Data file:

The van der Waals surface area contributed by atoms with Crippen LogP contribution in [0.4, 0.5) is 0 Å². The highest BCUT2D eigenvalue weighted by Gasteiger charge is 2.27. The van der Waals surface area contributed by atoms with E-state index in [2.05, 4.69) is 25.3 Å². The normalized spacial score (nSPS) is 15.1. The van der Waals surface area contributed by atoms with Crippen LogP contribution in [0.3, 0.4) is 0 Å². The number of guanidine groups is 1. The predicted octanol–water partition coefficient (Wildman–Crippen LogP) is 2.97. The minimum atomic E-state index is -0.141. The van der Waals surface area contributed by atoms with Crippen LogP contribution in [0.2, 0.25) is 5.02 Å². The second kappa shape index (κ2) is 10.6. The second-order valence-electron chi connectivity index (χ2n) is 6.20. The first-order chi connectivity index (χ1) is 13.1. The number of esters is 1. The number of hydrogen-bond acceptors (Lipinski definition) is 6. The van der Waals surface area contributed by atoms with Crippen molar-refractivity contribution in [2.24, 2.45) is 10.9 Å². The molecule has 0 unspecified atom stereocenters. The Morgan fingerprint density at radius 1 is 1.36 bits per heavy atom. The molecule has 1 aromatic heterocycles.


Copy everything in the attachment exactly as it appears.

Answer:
The van der Waals surface area contributed by atoms with Crippen LogP contribution in [0.4, 0.5) is 0 Å². The highest BCUT2D eigenvalue weighted by Gasteiger charge is 2.27. The van der Waals surface area contributed by atoms with E-state index in [2.05, 4.69) is 25.3 Å². The normalized spacial score (nSPS) is 15.1. The van der Waals surface area contributed by atoms with Crippen LogP contribution in [0.3, 0.4) is 0 Å². The number of guanidine groups is 1. The predicted octanol–water partition coefficient (Wildman–Crippen LogP) is 2.97. The minimum atomic E-state index is -0.141. The van der Waals surface area contributed by atoms with Crippen LogP contribution in [0.2, 0.25) is 5.02 Å². The second kappa shape index (κ2) is 10.6. The second-order valence-electron chi connectivity index (χ2n) is 6.20. The first-order chi connectivity index (χ1) is 13.1. The number of esters is 1. The number of hydrogen-bond acceptors (Lipinski definition) is 6. The van der Waals surface area contributed by atoms with Crippen molar-refractivity contribution in [2.24, 2.45) is 10.9 Å². The molecule has 0 unspecified atom stereocenters. The Morgan fingerprint density at radius 1 is 1.36 bits per heavy atom. The molecule has 1 aromatic heterocycles.